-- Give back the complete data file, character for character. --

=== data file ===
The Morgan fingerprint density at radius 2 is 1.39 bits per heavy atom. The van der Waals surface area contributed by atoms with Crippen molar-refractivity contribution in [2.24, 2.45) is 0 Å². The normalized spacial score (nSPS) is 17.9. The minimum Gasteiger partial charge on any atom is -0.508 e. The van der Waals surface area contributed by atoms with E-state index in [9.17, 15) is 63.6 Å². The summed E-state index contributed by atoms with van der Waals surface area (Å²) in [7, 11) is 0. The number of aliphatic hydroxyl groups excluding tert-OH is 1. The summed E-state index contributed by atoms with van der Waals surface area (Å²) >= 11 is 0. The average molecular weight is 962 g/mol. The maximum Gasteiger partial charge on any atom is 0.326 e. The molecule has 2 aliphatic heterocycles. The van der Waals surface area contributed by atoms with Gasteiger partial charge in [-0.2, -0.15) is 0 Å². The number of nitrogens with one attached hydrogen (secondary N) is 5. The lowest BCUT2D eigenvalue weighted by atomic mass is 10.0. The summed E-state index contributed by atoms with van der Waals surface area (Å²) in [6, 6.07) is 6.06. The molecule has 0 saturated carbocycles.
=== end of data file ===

The Morgan fingerprint density at radius 2 is 1.39 bits per heavy atom. The van der Waals surface area contributed by atoms with Crippen molar-refractivity contribution in [2.24, 2.45) is 0 Å². The normalized spacial score (nSPS) is 17.9. The minimum Gasteiger partial charge on any atom is -0.508 e. The van der Waals surface area contributed by atoms with E-state index in [9.17, 15) is 63.6 Å². The summed E-state index contributed by atoms with van der Waals surface area (Å²) in [7, 11) is 0. The number of aliphatic hydroxyl groups excluding tert-OH is 1. The summed E-state index contributed by atoms with van der Waals surface area (Å²) >= 11 is 0. The average molecular weight is 962 g/mol. The maximum Gasteiger partial charge on any atom is 0.326 e. The molecule has 2 aliphatic heterocycles. The van der Waals surface area contributed by atoms with Gasteiger partial charge in [-0.2, -0.15) is 0 Å². The number of nitrogens with one attached hydrogen (secondary N) is 5. The lowest BCUT2D eigenvalue weighted by atomic mass is 10.0. The summed E-state index contributed by atoms with van der Waals surface area (Å²) in [6, 6.07) is 6.06. The molecule has 0 saturated carbocycles.